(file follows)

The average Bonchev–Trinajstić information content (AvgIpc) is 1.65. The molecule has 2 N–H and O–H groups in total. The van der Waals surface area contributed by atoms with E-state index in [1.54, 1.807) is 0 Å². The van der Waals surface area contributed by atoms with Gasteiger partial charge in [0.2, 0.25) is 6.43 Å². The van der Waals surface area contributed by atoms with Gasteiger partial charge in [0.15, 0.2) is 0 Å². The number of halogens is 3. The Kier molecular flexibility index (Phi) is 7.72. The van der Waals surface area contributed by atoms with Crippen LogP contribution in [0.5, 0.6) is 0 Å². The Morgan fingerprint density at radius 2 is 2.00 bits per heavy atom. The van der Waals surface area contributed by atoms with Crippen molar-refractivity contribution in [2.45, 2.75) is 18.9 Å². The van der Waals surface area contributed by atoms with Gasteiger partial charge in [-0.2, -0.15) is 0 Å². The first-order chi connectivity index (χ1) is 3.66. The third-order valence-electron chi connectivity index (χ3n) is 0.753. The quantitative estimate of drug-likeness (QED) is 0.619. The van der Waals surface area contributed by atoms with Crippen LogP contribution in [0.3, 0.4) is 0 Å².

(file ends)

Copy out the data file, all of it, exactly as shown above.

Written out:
The average Bonchev–Trinajstić information content (AvgIpc) is 1.65. The molecule has 2 N–H and O–H groups in total. The van der Waals surface area contributed by atoms with E-state index in [1.54, 1.807) is 0 Å². The van der Waals surface area contributed by atoms with Gasteiger partial charge in [0.2, 0.25) is 6.43 Å². The van der Waals surface area contributed by atoms with Gasteiger partial charge in [0.15, 0.2) is 0 Å². The number of halogens is 3. The Kier molecular flexibility index (Phi) is 7.72. The van der Waals surface area contributed by atoms with Crippen LogP contribution in [0.5, 0.6) is 0 Å². The Morgan fingerprint density at radius 2 is 2.00 bits per heavy atom. The van der Waals surface area contributed by atoms with Crippen molar-refractivity contribution in [2.45, 2.75) is 18.9 Å². The van der Waals surface area contributed by atoms with Gasteiger partial charge in [-0.2, -0.15) is 0 Å². The first-order chi connectivity index (χ1) is 3.66. The third-order valence-electron chi connectivity index (χ3n) is 0.753. The quantitative estimate of drug-likeness (QED) is 0.619. The van der Waals surface area contributed by atoms with Crippen LogP contribution in [0.3, 0.4) is 0 Å².